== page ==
0,19990429,direct,clay,0,1007,1,30,48,2,41,13,36,0.24,2.66,-9999,-9999,-9999,-9999,-9999,-9999,-9999,-9999,5.53,3,-9999,-9999

0,19990429,direct,clay,0,1072,1,21,38,1,44,16,21,0.21,2.46,-9999,-9999,-9999,-9999,-9999,-9999,-9999,-9999,3.52,2.59,-9999,-9999

0,19990429,direct,clay,1,1135,1,21,39,2,47,12,69,0.19,2.09,-9999,-9999,-9999,-9999,-9999,-9999,-9999,-9999,3.78,2.34,-9999,-9999

0,19990429,direct,clay,1,1041,1,19,45,1,42,22,29,0.21,2.5,-9999,-9999,-9999,-9999,-9999,-9999,-9999,-9999,4.29,2.83,-9999,-9999

0,19990429,direct,clay,1,973,1,32,45,2,39,17,21,0.23,2.61,-9999,-9999,-9999,-9999,-9999,-9999,-9999,-9999,4.91,3.13,-9999,-9999

0,19990429,direct,sand,0,1494,1,41,32,2,15,16,53,0.07,0.91,-9999,-9999,-9999,-9999,-9999,-9999,-9999,-9999,3.98,1.57,-9999,-9999

0,19990429,direct,sand,0,1477,1,39,33,1,32,17,38,0.08,0.98,-9999,-9999,-9999,-9999,-9999,-9999,-9999,-9999,5.77,2.87,-9999,-9999

0,19990429,direct,sand,0,1260,1,31,14,3,13,10,50,0.07,0.93,-9999,-9999,-9999,-9999,-9999,-9999,-9999,-9999,6.79,2.81,-9999,-9999

0,19990429,direct,sand,1,1209,1,33,18,2,16,8,41,0.08,1.17,-9999,-9999,-9999,-9999,-9999,-9999,-9999,-9999,5.93,3.07,-9999,-9999

Data Application and Derivation:

In addition to its role limiting primary productivity, recent work has suggested that soil P is linked to soil C sequestration capacity in highly weathered soils [Giardina et al., 2004; Li et al., 2006] although the relationship is not currently well understood. Our ability to predict the C fluxes in tropical forest ecosystems under changing climate conditions depends on our understanding of the interaction among soil P pools as well as the regulation of these pools and their relative size by soil environment.

Quality Assessment (Data Quality Attribute Accuracy Report):

Quality Assessment:

Quality Assessment Activities



Forest Floor and Roots:

For C and N analyzes acetanilide (10.36 % N and 71.09 % C) was used as a reference standard. Samples were analyzed in duplicate and rejection criterion was set at > 10% variance between duplicates.



Total P was determined after a H2O2 predigest and modified Kjeldhal digest of ground plant tissue (J.Tilley pers. comm.). NIST Apple leaves were used as a reference standard with a 98 % (+ 2) recovery.



Soil P Pools:

Total P calculated as the sum of the measured sequential fractionation pools in the Hedley Fractionation was compared to total P measured by Kjeldhal digest method with NIST San Joaqin standard soils as a QA and total P measured by HF digest at the Dept. de Geoquimica at the Universidade Federal Fluminense. Due to the cost and risk associated with the HF analysis only 12 samples were included.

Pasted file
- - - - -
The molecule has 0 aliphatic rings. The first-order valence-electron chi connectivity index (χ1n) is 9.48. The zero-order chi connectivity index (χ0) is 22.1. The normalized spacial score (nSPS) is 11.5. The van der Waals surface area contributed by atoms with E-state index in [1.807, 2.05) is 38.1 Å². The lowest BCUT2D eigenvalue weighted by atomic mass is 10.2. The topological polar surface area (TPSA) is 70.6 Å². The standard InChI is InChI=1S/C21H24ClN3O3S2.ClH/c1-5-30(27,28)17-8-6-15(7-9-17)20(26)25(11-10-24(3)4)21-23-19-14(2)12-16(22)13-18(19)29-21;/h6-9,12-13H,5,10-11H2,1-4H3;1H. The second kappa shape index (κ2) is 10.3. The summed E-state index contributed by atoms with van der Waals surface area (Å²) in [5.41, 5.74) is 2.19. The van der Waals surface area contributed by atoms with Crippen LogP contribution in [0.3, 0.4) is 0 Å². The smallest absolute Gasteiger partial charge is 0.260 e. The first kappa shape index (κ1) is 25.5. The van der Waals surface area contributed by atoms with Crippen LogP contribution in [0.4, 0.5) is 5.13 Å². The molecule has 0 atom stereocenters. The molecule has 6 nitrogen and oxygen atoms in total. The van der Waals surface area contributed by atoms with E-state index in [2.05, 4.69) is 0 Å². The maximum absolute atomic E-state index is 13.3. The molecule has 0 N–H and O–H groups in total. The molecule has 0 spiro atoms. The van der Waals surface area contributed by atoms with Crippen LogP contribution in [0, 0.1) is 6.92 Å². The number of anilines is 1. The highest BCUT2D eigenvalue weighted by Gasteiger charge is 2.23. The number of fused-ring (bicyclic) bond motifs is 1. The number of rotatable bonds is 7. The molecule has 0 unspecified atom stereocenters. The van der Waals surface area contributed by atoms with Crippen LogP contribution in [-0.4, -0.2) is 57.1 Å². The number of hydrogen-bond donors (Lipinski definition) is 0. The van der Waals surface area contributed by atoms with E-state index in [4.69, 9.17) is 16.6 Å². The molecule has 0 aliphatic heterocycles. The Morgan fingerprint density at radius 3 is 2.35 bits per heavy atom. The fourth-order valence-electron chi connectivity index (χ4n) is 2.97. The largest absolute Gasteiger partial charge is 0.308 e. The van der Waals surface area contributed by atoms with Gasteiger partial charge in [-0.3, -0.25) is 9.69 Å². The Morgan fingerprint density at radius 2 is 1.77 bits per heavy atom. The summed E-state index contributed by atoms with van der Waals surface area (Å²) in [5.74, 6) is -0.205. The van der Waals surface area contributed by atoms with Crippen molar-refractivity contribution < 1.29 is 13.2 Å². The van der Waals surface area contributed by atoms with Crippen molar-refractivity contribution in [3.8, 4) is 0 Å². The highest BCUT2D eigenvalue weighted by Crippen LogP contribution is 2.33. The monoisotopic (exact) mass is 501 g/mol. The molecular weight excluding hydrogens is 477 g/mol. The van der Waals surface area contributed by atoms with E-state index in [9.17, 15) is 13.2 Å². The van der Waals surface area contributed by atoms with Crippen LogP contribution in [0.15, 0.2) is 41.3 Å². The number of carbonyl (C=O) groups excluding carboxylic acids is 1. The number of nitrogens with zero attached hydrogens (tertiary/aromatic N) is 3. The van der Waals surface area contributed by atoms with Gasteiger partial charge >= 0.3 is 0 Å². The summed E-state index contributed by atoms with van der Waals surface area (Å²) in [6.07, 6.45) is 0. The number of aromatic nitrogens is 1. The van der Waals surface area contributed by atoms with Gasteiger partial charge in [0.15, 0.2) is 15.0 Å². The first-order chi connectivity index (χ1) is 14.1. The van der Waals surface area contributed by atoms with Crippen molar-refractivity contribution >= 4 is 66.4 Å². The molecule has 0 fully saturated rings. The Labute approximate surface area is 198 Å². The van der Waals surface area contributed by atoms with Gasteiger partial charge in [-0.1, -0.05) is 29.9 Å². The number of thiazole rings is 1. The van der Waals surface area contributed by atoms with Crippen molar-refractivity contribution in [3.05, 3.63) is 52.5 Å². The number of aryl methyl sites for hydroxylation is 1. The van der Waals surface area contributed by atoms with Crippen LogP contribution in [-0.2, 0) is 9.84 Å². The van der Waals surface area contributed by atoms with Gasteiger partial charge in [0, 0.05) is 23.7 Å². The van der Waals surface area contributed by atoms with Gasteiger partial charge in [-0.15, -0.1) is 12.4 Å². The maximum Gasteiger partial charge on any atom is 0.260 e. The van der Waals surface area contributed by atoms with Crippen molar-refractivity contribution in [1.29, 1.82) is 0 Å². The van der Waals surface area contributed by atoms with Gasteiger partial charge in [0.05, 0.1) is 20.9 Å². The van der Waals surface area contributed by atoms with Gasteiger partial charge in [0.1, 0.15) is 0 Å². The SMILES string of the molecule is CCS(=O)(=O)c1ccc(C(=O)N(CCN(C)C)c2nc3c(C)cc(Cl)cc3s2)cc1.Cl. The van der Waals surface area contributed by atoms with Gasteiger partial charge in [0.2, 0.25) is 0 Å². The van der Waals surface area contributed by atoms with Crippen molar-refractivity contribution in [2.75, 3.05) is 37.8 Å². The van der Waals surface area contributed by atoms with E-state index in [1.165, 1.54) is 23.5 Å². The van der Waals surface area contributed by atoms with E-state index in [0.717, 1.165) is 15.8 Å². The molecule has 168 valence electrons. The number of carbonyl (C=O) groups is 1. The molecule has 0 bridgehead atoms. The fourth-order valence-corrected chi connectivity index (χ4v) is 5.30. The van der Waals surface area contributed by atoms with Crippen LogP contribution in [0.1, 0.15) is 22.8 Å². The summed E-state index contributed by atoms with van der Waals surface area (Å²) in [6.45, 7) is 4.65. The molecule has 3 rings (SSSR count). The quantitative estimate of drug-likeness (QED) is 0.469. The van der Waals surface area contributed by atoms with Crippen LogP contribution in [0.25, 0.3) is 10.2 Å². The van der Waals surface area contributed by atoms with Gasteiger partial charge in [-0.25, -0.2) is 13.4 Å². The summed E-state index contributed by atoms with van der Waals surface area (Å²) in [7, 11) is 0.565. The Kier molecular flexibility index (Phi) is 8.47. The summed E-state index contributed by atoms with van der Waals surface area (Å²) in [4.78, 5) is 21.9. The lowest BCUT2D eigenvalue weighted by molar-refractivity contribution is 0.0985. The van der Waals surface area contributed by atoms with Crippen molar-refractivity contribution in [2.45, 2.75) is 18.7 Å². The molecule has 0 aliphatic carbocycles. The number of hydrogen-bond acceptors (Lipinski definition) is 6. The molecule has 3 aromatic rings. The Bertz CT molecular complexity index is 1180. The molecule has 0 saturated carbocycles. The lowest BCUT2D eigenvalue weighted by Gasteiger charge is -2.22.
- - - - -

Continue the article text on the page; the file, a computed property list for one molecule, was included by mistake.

Confidence Level or Accuracy Judgment:

The total soil P values by summation corresponded to the measurements by the HF method (estimated method precision of + 25%) but regression analysis suggested that summing of fractions slightly overestimated total P at higher concentrations and underestimated P at lower concentrations.





Measurement Error for Parameters:

Precision limits: Balances for mass measurements + 0.01g, CN analysis + 0.01 % for both C and N, ICP for P in digest solution detection limit 2 ug per liter which translates into a limit of approximately 120 ug per kg soil for fractions analyzed on the ICP. For the colorimeter, the detection limit was higher, approximately 0.1 mg per liter which translates into a limit of approximately

5 mg per kg soil.

Process Description:

Data Acquisition Materials and Methods:

Study Site

The study was conducted in the Tapajos National Forest, 83 km south of Santarem, Para, Brazil (2 degrees 64 minutes S and 54 degrees 59 minutes W). For additional site description see Silver et al. (2000), Keller et al. (2001) and McGroddy et al. (2004).

The planalto area south of Santarem is dominated by well-drained dystrophic yellow-brown lateritic Ultisols (Latossolo Amarelo textura muito argilosa in the Brazilian classification system), derived from the sandy-clayey lithography of the Alter do Chao formation (Cretaceous-Tertiary, Irions 1984). In addition to the dominant Ultisols, deep well drained sand/ sandy-loam soils (Oxisols, Neossolos Quartzarenicos in the Brazilian soil classification system), developed from sandy sediments deposited during the Quaternary, occur in the same region (Rodrigues et al. 1991). Plots for clay soils were located 250 south of the southern boundary of the area marked for selective harvesting while the plots on sandy soils were located 350 m east of the eastern boundary of the same area.